Port Angeles City Council member Mike French said council members are “really proud” of the new facility.

“There’s probably no better return on investment than investing in kids and families,” he said.

“We are very happy to see this move forward, and keep investing in our kids.”

Kay Kassinger, the housing authority’s executive director, ‘made this piece of dirt we are stranding on possible,” Boys & Girls Clubs CEO Mary Budke said as she introduced Kassinger and other speakers.

Kassinger was “a huge partner for us in helping navigate through the system and making sure we have a place to call home for our club,” Budke said.

Kassinger approached Boys & Girls Clubs organizers years ago about a new facility, Budke said.

The existing clubhouse and the Housing Authority’s low-income residential homes at Mount Angeles View at the site are being replaced with 232 new homes.

“She said, ‘we need a new Boys & Girls Club, and we need it now,” Budke recalled.

“I brought my dollar,” Budke joked before Kassinger spoke.

Kassinger lauded the Port Angeles unit of the Boys & Girls Club’s “strong and enduring relationship” with the Housing Authority, the neighborhood and the broader community.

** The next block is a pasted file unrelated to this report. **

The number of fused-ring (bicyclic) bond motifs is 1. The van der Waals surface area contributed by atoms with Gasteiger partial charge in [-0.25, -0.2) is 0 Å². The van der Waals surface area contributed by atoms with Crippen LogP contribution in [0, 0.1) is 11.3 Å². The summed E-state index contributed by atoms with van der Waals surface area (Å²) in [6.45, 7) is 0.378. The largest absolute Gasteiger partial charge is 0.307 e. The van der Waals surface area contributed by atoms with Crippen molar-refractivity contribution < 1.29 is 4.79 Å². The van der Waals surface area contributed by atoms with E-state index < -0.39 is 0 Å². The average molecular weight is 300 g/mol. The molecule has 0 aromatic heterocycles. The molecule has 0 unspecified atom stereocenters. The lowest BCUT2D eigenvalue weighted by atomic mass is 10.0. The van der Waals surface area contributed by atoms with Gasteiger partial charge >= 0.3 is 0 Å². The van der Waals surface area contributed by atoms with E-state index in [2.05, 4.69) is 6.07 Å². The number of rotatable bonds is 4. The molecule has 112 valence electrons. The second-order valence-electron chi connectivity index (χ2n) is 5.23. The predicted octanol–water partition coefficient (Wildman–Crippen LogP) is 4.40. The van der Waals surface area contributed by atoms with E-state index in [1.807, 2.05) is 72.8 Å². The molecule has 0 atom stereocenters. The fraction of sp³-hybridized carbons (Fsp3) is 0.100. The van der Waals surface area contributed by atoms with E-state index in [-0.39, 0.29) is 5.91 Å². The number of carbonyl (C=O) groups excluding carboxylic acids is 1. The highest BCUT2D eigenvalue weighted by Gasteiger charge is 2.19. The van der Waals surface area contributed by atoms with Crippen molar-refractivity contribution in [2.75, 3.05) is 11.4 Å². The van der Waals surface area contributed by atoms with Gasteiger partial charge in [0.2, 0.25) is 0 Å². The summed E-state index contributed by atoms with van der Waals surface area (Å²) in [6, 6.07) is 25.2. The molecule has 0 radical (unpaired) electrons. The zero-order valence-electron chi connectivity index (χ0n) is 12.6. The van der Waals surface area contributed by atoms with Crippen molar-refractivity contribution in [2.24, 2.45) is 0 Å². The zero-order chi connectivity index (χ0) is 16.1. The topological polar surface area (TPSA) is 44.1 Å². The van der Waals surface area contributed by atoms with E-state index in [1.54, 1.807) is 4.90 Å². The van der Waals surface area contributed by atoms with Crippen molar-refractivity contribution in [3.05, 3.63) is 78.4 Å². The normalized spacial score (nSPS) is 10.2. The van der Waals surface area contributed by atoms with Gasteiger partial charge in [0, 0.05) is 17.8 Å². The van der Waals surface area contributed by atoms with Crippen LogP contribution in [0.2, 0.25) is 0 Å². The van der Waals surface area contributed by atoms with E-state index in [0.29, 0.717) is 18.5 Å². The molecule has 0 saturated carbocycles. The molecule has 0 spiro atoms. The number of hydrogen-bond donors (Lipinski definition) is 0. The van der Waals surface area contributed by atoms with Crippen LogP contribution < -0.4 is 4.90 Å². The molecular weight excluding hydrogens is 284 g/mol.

“They’ve been bursting at the seams for years,” Kassinger said.

A new Boys & Girls Club was part of the Housing Authority’s master-plan vision for the overall site beginning in 2009, she said.

“Today, we are breaking ground on that vision,” Kassinger said.

“While I’m proud of the new housing recently completed,” she said, “the construction start of a new Boys & girls Club is one of our agency’s greatest achievements for this community.”’

Capital campaign organizer and Boys & Girls Club board member Norma Turner said contributions are still needed for the new facility.

The $6.72 million already raised includes $3.2 million in grants and $1.7 million in pledges.

Final funding needs are being calculated for costs such as furniture and a playground. Most fundraising has concentrated on donations of $25,000 or more.